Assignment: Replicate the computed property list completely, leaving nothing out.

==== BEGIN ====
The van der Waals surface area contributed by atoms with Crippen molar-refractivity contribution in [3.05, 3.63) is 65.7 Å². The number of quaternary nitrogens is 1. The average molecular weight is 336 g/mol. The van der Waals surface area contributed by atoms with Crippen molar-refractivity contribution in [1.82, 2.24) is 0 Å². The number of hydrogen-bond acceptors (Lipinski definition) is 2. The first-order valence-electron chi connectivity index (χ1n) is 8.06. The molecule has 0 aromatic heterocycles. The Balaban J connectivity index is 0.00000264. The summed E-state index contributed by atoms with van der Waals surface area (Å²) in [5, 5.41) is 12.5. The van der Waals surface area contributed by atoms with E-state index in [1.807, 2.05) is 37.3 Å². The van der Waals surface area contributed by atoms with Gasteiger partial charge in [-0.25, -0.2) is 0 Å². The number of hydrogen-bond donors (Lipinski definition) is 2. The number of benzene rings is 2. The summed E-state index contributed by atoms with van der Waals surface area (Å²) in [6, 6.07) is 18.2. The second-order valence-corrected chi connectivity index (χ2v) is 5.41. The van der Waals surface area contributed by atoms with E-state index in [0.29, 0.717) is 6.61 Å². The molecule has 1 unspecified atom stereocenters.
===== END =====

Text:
The van der Waals surface area contributed by atoms with Crippen molar-refractivity contribution in [3.05, 3.63) is 65.7 Å². The number of quaternary nitrogens is 1. The average molecular weight is 336 g/mol. The van der Waals surface area contributed by atoms with Crippen molar-refractivity contribution in [1.82, 2.24) is 0 Å². The number of hydrogen-bond acceptors (Lipinski definition) is 2. The first-order valence-electron chi connectivity index (χ1n) is 8.06. The molecule has 0 aromatic heterocycles. The Balaban J connectivity index is 0.00000264. The summed E-state index contributed by atoms with van der Waals surface area (Å²) in [5, 5.41) is 12.5. The van der Waals surface area contributed by atoms with E-state index in [1.807, 2.05) is 37.3 Å². The van der Waals surface area contributed by atoms with Gasteiger partial charge in [-0.25, -0.2) is 0 Å². The number of hydrogen-bond donors (Lipinski definition) is 2. The number of benzene rings is 2. The summed E-state index contributed by atoms with van der Waals surface area (Å²) in [6, 6.07) is 18.2. The second-order valence-corrected chi connectivity index (χ2v) is 5.41. The van der Waals surface area contributed by atoms with E-state index in [0.29, 0.717) is 6.61 Å². The molecule has 1 unspecified atom stereocenters.